What Defines A Good Small Business Website?

Your small business website is the most valuable tool in your arsenal to sell your companies’ services. If it is too complex, disorganized or inarticulate, it communicates those things about your business to the world. And yet daily I see examples of small businesses with websites that have broken links, no clear contact information and are a jumble of information.

People are judging your business based on your website design, whether it is a conscious or unconscious decision, so your site needs to proudly service as an extension of your brand.

It’s pretty safe to say that all new small businesses and most established, relevant ones have websites. That’s an obvious statement. What’s not so obvious is good web design. Now I’m not going to link you to examples of poor small business website design here, I’m sure you see plenty of them daily. What I would like to do is go over what defines exceptional web design for a small business, and how you can avoid many of the common traps.  Your competition has sleek, modern websites. Your site should be even better.

Let’s start with what you should avoid:

Huge, unbroken paragraphs of text on the main site pages
Your site needs to be easily consumable – not everyone reads web pages fully, in fact many people just scan pages for usable content. Your site needs to be scan-able and communicate succinctly. Don’t expect your AdWords campaign to convert unless your site sells your business in a few seconds. There are clever ways you can still get all your SEO text in there without crowding pages.

Too many links/sections
You want your website to be as simple and succinct as possible. By having links across the top of each page, down the sides and across the bottom, you’re confusing site visitors. Yes, you may know exactly what is where and how to access it, but newcomers to your site may become lost easily. Try to combine like sections in creative ways on the same page with links in them to expanded sections. Also, keep the amount of pages on your site to a minimum. Your company certainly has a focus and a niche, and your website should clearly articulate and mimic that. Simplicity is beautiful and it sells.

No clear function
Check out this site. What a great example of complete clarity. I know what they do within a few seconds, and their site cleanly tells me everything I need to know about what they do. Have you been to a website where there’s too many things competing for your attention? It ends up accomplishing nothing. Compare AOL, Yahoo! and Google’s homepages:


No call to action
Your website needs to inspire people and give them whatever next steps you’d like them to take after visiting your page. You need to not only present the information behind your business, but a call to action is vital if you want your small business website to attract new clients. After viewing your page, I should know exactly what the next steps are to enlist your services.

Too much Flash
I may get arguments here, but I’m not a fan of flash for business sites. A small amount of Flash used for a very specific purpose may be okay, but there seems to be a rash of designers who want to create entire flash-based sites for business. Can someone find me an example of an entirely flash-based site that is page one in Google for a popular search term? If so, I’ll secede that point. Also, they’re clunky, not everyone even has a flash plugin in their web browser, and you can’t view flash sites through mobile devices.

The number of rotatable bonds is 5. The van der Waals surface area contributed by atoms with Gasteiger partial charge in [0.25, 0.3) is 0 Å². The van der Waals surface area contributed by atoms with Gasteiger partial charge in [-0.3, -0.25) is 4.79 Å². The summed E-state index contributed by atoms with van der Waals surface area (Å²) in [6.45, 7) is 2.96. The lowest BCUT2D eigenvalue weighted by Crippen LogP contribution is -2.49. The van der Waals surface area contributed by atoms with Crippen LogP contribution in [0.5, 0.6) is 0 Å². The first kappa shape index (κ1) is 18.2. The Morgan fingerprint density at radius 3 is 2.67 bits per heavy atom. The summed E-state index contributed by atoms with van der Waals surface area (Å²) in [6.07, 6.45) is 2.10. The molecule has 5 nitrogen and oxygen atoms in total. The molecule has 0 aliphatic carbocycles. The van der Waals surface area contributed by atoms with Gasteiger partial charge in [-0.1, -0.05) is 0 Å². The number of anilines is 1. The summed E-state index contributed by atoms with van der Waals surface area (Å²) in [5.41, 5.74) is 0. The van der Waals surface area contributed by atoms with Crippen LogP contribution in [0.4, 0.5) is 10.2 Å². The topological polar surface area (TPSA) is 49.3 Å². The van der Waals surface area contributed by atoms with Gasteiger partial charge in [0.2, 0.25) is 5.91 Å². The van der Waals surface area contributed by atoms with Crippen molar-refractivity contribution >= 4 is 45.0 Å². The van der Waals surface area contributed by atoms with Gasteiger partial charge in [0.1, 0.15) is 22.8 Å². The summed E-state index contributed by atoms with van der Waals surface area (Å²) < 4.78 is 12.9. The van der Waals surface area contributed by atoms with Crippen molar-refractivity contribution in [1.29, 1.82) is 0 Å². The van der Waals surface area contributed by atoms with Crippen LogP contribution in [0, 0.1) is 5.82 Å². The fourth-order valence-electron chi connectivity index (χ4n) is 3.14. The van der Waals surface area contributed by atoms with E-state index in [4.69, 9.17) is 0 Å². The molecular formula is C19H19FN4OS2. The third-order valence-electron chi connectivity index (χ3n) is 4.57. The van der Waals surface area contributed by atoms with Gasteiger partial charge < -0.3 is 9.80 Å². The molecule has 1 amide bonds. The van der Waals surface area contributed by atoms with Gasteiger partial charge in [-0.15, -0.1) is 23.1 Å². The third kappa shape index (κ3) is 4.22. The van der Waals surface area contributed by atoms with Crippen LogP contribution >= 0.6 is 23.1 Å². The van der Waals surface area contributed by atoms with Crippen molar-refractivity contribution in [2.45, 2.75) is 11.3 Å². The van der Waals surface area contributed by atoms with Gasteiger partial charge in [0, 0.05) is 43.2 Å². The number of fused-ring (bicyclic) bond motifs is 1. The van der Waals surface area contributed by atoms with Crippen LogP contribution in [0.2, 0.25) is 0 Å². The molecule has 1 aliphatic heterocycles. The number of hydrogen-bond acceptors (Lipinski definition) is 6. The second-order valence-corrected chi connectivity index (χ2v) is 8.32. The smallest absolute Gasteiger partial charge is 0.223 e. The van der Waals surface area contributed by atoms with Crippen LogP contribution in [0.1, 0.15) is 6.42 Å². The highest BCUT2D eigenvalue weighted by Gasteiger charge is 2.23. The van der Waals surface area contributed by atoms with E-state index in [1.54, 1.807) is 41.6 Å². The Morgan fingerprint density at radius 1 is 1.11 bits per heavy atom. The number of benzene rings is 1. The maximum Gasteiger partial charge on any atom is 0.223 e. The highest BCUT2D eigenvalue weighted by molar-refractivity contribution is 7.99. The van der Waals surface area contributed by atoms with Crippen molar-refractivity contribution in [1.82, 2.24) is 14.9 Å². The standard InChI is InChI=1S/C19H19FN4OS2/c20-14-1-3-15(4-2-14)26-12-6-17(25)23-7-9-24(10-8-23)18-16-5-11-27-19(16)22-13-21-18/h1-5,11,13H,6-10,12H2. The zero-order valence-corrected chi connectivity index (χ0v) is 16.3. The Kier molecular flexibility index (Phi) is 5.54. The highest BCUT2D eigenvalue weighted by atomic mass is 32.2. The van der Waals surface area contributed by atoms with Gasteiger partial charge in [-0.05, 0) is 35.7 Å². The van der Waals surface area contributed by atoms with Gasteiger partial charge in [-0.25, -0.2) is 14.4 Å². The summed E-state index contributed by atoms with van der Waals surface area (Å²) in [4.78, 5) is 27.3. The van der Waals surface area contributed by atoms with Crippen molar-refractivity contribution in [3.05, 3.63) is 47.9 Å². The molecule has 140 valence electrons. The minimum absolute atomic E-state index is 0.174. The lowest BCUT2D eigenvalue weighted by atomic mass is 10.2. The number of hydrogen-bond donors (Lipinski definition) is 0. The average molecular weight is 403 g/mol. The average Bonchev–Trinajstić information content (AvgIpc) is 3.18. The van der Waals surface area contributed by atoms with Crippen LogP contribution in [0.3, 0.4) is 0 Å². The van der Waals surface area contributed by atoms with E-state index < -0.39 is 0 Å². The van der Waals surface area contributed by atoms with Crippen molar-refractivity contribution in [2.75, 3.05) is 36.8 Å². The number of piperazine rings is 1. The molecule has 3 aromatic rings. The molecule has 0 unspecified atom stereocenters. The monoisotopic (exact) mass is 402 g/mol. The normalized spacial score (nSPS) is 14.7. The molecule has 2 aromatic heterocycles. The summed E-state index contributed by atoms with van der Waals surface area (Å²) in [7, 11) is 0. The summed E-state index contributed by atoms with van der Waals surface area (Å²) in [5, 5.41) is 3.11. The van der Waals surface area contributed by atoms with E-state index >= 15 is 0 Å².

Pages which are half-done or not thought out
Each page of your website needs to be exceptional. Can I get a clear idea of your brand and your company from each page of your website I visit? People don’t necessarily stumble-upon websites through the front door. While you can attract traffic to certain pages via AdWords and similar services, organic search traffic can come from anywhere. All of your pages need to be remarkable, as people will create a bigger picture of your brand from the first piece of content they see of it. The same thing here applies to bloggers and each article they post.

Here are some basic elements your small business website should include:

  • A clear, concise mission statement
  • Proofread, thoughtful and professional content throughout
  • A business blog/news section to attract links and demonstrate credibility
  • Attractive, modern and standout design
  • A call to action
  • SEO goals established before the coding begins (SEO is not an afterthought to web design, it must be an integrate process from square one)
  • An intelligent, creative SEM campaign
  • Design which showcases the content, not the page
  • Use effects, bright colors and 3D sparingly
  • Some empty space placed strategically
  • Pages that are easily consumable and scan-able
  • Clear hierarchy of information
  • Large, easily readable navigation buttons
  • Avoid drop-down menus if you can
  • Continuity throughout site design

Do your research when hiring a web design agency to help you create a new design, take your time, have your SEO goals and an SEM plan drawn out prior to launching the site and take some pride in it. Don’t just hand off the project to a designer and let him/her run with it, be a part of the process and enlist the help of the creative people and writers on your staff. After the site is up and in place, learn to use the CMS tool and learn to access the hosting control panel. You may even find you enjoy writing code and start to teach yourself – it’s actually a lot of fun when you get into it.

Three web designers I will personally recommend:

Wake Interactive

Van SEO Design

Blog Design Blog

Further reading on web design:

9 Essential Principles for Good Web Design

75 Helpful Web Design Resources

9 Signs You Shouldn’t Hire THAT Web Guy